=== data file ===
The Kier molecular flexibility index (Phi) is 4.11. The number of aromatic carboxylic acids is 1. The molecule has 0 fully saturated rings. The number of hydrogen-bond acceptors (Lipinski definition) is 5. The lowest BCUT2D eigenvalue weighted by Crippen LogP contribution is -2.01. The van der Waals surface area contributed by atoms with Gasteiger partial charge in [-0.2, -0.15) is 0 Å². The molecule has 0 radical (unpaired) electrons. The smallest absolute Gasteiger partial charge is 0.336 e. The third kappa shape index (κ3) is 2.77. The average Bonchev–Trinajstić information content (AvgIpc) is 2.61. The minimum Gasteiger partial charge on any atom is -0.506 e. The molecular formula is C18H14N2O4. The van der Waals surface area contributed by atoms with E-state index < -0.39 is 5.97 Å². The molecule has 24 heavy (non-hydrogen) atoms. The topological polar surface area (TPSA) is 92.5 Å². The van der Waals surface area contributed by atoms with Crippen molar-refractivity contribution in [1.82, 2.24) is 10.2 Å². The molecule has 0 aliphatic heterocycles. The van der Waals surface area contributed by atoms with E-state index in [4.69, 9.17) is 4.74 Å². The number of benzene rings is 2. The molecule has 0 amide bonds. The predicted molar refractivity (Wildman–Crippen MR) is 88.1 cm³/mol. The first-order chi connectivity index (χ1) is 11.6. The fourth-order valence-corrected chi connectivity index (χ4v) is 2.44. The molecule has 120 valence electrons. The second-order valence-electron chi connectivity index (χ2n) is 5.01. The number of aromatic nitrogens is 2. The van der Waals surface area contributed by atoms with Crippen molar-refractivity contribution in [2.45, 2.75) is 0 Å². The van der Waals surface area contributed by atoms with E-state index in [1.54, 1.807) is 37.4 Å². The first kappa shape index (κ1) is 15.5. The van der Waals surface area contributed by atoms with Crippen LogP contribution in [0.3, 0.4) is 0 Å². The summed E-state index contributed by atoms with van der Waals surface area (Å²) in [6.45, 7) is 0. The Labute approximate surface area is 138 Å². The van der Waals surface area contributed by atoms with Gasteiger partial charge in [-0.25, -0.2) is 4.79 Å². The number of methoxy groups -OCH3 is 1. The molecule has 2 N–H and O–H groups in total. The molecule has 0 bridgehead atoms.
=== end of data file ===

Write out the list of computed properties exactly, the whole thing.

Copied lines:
The Kier molecular flexibility index (Phi) is 4.11. The number of aromatic carboxylic acids is 1. The molecule has 0 fully saturated rings. The number of hydrogen-bond acceptors (Lipinski definition) is 5. The lowest BCUT2D eigenvalue weighted by Crippen LogP contribution is -2.01. The van der Waals surface area contributed by atoms with Gasteiger partial charge in [-0.2, -0.15) is 0 Å². The molecule has 0 radical (unpaired) electrons. The smallest absolute Gasteiger partial charge is 0.336 e. The third kappa shape index (κ3) is 2.77. The average Bonchev–Trinajstić information content (AvgIpc) is 2.61. The minimum Gasteiger partial charge on any atom is -0.506 e. The molecular formula is C18H14N2O4. The van der Waals surface area contributed by atoms with E-state index < -0.39 is 5.97 Å². The molecule has 24 heavy (non-hydrogen) atoms. The topological polar surface area (TPSA) is 92.5 Å². The van der Waals surface area contributed by atoms with Crippen molar-refractivity contribution in [1.82, 2.24) is 10.2 Å². The molecule has 0 aliphatic heterocycles. The van der Waals surface area contributed by atoms with E-state index in [4.69, 9.17) is 4.74 Å². The number of benzene rings is 2. The molecule has 0 amide bonds. The predicted molar refractivity (Wildman–Crippen MR) is 88.1 cm³/mol. The first-order chi connectivity index (χ1) is 11.6. The fourth-order valence-corrected chi connectivity index (χ4v) is 2.44. The molecule has 120 valence electrons. The second-order valence-electron chi connectivity index (χ2n) is 5.01. The number of aromatic nitrogens is 2. The van der Waals surface area contributed by atoms with Crippen molar-refractivity contribution in [2.45, 2.75) is 0 Å². The van der Waals surface area contributed by atoms with E-state index in [1.54, 1.807) is 37.4 Å². The first kappa shape index (κ1) is 15.5. The van der Waals surface area contributed by atoms with Crippen LogP contribution in [0.3, 0.4) is 0 Å². The summed E-state index contributed by atoms with van der Waals surface area (Å²) in [6.45, 7) is 0. The Labute approximate surface area is 138 Å². The van der Waals surface area contributed by atoms with Gasteiger partial charge in [-0.25, -0.2) is 4.79 Å². The number of methoxy groups -OCH3 is 1. The molecule has 2 N–H and O–H groups in total. The molecule has 0 bridgehead atoms.